Sunday, September 19, 2010

Cephalalgia Sentiments

I'm having headaches almost every day. It's gone on for about 2 1/2 months and I'm beginning to decompensate. I've quit taking my hormones in case they were contributing. Then I quit my St. John's Wort. Then the suicidal ideation began. Just a little, I mean. Is it wrong to hope it's a brain tumor?

I went to a headache clinic last week. It was sort of my worst nightmare in terms of western medicine in that the doctor was clearly not an advocate of alternative medicine nor a student of nutrition. We're gonna do these tests and give you this medication and you may forget what to call a ballpoint pen but you'll still know what it is, so don't worry.

Um, no thanks.

I'm gonna quit my job tomorrow, instead. I've been thinking about it for a long time. I had a concrete plan and then tried to talk myself out of it. All these jobs are like my ex-husband. If he had been all bad, it would've been so easy. Same thing here. I'm hoping the headaches will quit when I do.

The other day at work I thought about getting my purse and keys and leaving and driving to Walmart and buying a bunch of real basic clothes, jeans, t-shirts, cotton underwear, socks and boots, some drinking water and food and driving out to our cabin, throwing my cell phone(s) out the window on the way and just staying forever. I figured Freddy would eventually find me and when he did I'd tell him I'm staying there and whatever he wanted to do would be fine. Stay, go, sell the house and cars, declare bankruptcy, I don't care, but I wasn't leaving. I have a wringer washer and tubs out there. Mental note: add clothesline to the Walmart list.

I get a little excited sometimes when I hear about someone committing suicide because I think, if they had stopped just short of kicking the stool out from under their feet or pulling the trigger or swallowing the pills and had, instead, taken that desperation and applied it to something else, what might have happened? How magical could their lives have turned out? I think we paint ourselves into a corner, thinking we have to be a certain way and when we aren't, we refuse to consider alternatives because they don't fit our idea of what life was suppose to be like. So we redouble our efforts and fight against our inner voice and sometimes, we kill ourselves. Or we drink. Or take Vicodin enemas. Or we have migraine headaches. It's not that I don't know what's going on here.

So what is my alternative on the way to climbing up onto the stool with the cord around my neck? What do I do, instead? I guess I quit the best job I've ever had because even it doesn't please me. I'm telling you the truth, if I lived in a big city where nobody knew me, I'd apply for a job as a dishwasher and when I got sick of it I'd go get another one. Or I'd clean houses for a living. I used to do that and I miss it a lot. I was really good at it, like massage therapy. So far, those seem to be my gifts. And what if they are? What if that's it? Would pissing away my nursing license in favor of cleaning houses and doing massages for the rest of my life really be that much worse than working in a good paying, respectable job wondering how much longer I was gonna be able to fight the urge to cut my throat?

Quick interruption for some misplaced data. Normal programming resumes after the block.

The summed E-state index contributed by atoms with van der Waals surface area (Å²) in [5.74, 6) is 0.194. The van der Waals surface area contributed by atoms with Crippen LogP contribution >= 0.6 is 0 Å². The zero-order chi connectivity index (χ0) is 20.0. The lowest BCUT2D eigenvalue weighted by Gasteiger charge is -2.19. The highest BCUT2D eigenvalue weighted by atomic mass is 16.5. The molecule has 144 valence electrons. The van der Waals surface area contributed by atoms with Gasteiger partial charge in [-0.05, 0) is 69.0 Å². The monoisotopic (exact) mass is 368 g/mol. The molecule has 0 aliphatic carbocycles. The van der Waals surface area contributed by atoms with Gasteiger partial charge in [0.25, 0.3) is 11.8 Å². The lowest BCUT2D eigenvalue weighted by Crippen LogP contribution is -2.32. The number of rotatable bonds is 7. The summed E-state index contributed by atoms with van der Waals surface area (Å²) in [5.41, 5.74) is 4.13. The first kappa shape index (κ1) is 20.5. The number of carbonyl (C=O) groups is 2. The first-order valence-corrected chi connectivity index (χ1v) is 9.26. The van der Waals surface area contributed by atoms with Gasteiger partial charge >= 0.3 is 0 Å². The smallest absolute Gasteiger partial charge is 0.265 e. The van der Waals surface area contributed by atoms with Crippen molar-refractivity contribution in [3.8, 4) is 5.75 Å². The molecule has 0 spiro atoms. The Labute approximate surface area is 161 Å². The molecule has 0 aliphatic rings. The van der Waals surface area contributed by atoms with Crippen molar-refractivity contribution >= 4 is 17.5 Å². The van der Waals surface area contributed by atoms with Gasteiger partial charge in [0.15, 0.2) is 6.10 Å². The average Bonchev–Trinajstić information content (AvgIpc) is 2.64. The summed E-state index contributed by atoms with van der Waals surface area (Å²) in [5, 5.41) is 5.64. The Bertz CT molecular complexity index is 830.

In 2002 I was working two ER nursing jobs and drowning in credit card debt. I felt like I was running as fast as I could and could still feel myself losing ground. I knew I wasn't going to be able to keep up the pace and I didn't know how I was going to pay off my debts without losing my house as a result. I started waking up in the middle of the night scared to death thinking about it. In the Spring, I got bronchitis and had to be off work for a week. I was very ill sleeping 20 hours a day. It was during that week, finally getting some rest and being able to think for a change, that I figured out what to do: quit my full-time, lowest paying job of the two and increase my hours at the part-time, higher paying one. It was simple but I couldn't figure it out until I was forced out of the game for a week. They call pneumonia the old man's friend. Bronchitis is sorta like that for me.

It's a frightening prospect, following your heart. It's not like there's any evidence it's gonna turn out okay. It's more like stepping out of a 6th story window and trusting you'll figure something out on the way down.

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